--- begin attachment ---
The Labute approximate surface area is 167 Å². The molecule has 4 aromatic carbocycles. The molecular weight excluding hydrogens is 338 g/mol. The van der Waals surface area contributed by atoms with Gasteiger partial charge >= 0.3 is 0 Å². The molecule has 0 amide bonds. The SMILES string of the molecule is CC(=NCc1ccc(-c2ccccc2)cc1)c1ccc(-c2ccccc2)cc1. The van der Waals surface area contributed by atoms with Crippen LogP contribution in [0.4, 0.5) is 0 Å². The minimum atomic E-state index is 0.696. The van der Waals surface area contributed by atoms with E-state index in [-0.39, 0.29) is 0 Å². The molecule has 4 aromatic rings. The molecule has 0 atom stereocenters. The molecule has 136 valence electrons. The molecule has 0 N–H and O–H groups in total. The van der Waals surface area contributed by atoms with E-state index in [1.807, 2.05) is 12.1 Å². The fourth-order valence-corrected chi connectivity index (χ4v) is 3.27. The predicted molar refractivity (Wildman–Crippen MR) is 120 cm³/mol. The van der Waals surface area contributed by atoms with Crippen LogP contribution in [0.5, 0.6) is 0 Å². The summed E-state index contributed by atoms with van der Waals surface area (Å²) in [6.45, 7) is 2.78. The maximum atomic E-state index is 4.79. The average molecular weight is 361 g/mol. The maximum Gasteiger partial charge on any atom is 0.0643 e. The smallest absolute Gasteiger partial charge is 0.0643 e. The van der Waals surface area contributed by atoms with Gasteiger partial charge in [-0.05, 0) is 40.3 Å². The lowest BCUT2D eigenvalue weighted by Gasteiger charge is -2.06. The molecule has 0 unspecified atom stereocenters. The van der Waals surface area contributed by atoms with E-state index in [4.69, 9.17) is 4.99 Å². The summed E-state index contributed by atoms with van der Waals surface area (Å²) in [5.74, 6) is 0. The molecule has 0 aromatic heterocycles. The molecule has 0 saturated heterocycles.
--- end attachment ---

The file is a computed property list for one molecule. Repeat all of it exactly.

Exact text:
The Labute approximate surface area is 167 Å². The molecule has 4 aromatic carbocycles. The molecular weight excluding hydrogens is 338 g/mol. The van der Waals surface area contributed by atoms with Gasteiger partial charge >= 0.3 is 0 Å². The molecule has 0 amide bonds. The SMILES string of the molecule is CC(=NCc1ccc(-c2ccccc2)cc1)c1ccc(-c2ccccc2)cc1. The van der Waals surface area contributed by atoms with Crippen LogP contribution in [0.4, 0.5) is 0 Å². The minimum atomic E-state index is 0.696. The van der Waals surface area contributed by atoms with E-state index in [-0.39, 0.29) is 0 Å². The molecule has 4 aromatic rings. The molecule has 0 atom stereocenters. The molecule has 136 valence electrons. The molecule has 0 N–H and O–H groups in total. The van der Waals surface area contributed by atoms with E-state index in [1.807, 2.05) is 12.1 Å². The fourth-order valence-corrected chi connectivity index (χ4v) is 3.27. The predicted molar refractivity (Wildman–Crippen MR) is 120 cm³/mol. The van der Waals surface area contributed by atoms with Crippen LogP contribution in [0.5, 0.6) is 0 Å². The summed E-state index contributed by atoms with van der Waals surface area (Å²) in [6.45, 7) is 2.78. The maximum atomic E-state index is 4.79. The average molecular weight is 361 g/mol. The maximum Gasteiger partial charge on any atom is 0.0643 e. The smallest absolute Gasteiger partial charge is 0.0643 e. The van der Waals surface area contributed by atoms with Gasteiger partial charge in [-0.05, 0) is 40.3 Å². The lowest BCUT2D eigenvalue weighted by Gasteiger charge is -2.06. The molecule has 0 unspecified atom stereocenters. The van der Waals surface area contributed by atoms with E-state index in [4.69, 9.17) is 4.99 Å². The summed E-state index contributed by atoms with van der Waals surface area (Å²) in [5.74, 6) is 0. The molecule has 0 aromatic heterocycles. The molecule has 0 saturated heterocycles.